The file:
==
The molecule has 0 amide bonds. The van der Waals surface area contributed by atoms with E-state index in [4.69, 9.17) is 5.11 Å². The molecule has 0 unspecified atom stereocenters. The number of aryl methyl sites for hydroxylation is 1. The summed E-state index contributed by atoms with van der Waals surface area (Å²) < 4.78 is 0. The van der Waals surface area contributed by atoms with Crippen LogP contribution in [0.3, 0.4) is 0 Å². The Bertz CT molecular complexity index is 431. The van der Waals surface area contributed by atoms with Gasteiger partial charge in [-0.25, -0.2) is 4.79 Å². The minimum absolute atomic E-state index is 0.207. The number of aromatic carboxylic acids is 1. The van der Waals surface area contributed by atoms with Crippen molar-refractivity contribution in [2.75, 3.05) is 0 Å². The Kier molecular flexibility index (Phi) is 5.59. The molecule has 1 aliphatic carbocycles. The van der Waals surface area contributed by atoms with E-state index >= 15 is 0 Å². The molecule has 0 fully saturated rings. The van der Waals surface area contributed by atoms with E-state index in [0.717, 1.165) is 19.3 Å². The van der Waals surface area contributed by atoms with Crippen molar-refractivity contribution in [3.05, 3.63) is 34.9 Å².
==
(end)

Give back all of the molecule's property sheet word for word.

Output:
The molecule has 0 amide bonds. The van der Waals surface area contributed by atoms with E-state index in [4.69, 9.17) is 5.11 Å². The molecule has 0 unspecified atom stereocenters. The number of aryl methyl sites for hydroxylation is 1. The summed E-state index contributed by atoms with van der Waals surface area (Å²) < 4.78 is 0. The van der Waals surface area contributed by atoms with Crippen LogP contribution in [0.3, 0.4) is 0 Å². The Bertz CT molecular complexity index is 431. The van der Waals surface area contributed by atoms with Gasteiger partial charge in [-0.25, -0.2) is 4.79 Å². The minimum absolute atomic E-state index is 0.207. The number of aromatic carboxylic acids is 1. The van der Waals surface area contributed by atoms with Crippen molar-refractivity contribution in [2.75, 3.05) is 0 Å². The Kier molecular flexibility index (Phi) is 5.59. The molecule has 1 aliphatic carbocycles. The van der Waals surface area contributed by atoms with E-state index >= 15 is 0 Å². The molecule has 0 fully saturated rings. The van der Waals surface area contributed by atoms with E-state index in [0.717, 1.165) is 19.3 Å². The van der Waals surface area contributed by atoms with Crippen molar-refractivity contribution in [3.05, 3.63) is 34.9 Å².